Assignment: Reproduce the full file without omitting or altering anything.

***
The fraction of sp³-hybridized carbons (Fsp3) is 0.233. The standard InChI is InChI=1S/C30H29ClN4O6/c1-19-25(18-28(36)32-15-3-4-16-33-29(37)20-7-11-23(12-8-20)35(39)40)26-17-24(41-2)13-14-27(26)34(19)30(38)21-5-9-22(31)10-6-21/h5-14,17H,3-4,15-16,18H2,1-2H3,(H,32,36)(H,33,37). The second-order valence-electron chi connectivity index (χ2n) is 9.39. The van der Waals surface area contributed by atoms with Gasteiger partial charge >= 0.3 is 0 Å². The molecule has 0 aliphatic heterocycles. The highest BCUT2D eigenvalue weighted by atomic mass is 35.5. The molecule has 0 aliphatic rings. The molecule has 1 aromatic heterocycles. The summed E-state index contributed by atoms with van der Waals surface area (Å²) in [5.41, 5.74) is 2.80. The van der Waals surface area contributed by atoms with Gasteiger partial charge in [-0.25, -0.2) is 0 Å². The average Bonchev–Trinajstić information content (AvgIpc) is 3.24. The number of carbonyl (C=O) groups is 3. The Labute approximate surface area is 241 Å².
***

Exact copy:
The fraction of sp³-hybridized carbons (Fsp3) is 0.233. The standard InChI is InChI=1S/C30H29ClN4O6/c1-19-25(18-28(36)32-15-3-4-16-33-29(37)20-7-11-23(12-8-20)35(39)40)26-17-24(41-2)13-14-27(26)34(19)30(38)21-5-9-22(31)10-6-21/h5-14,17H,3-4,15-16,18H2,1-2H3,(H,32,36)(H,33,37). The second-order valence-electron chi connectivity index (χ2n) is 9.39. The van der Waals surface area contributed by atoms with Gasteiger partial charge >= 0.3 is 0 Å². The molecule has 0 aliphatic heterocycles. The highest BCUT2D eigenvalue weighted by atomic mass is 35.5. The molecule has 0 aliphatic rings. The molecule has 1 aromatic heterocycles. The summed E-state index contributed by atoms with van der Waals surface area (Å²) in [5.41, 5.74) is 2.80. The van der Waals surface area contributed by atoms with Gasteiger partial charge in [-0.25, -0.2) is 0 Å². The average Bonchev–Trinajstić information content (AvgIpc) is 3.24. The number of carbonyl (C=O) groups is 3. The Labute approximate surface area is 241 Å².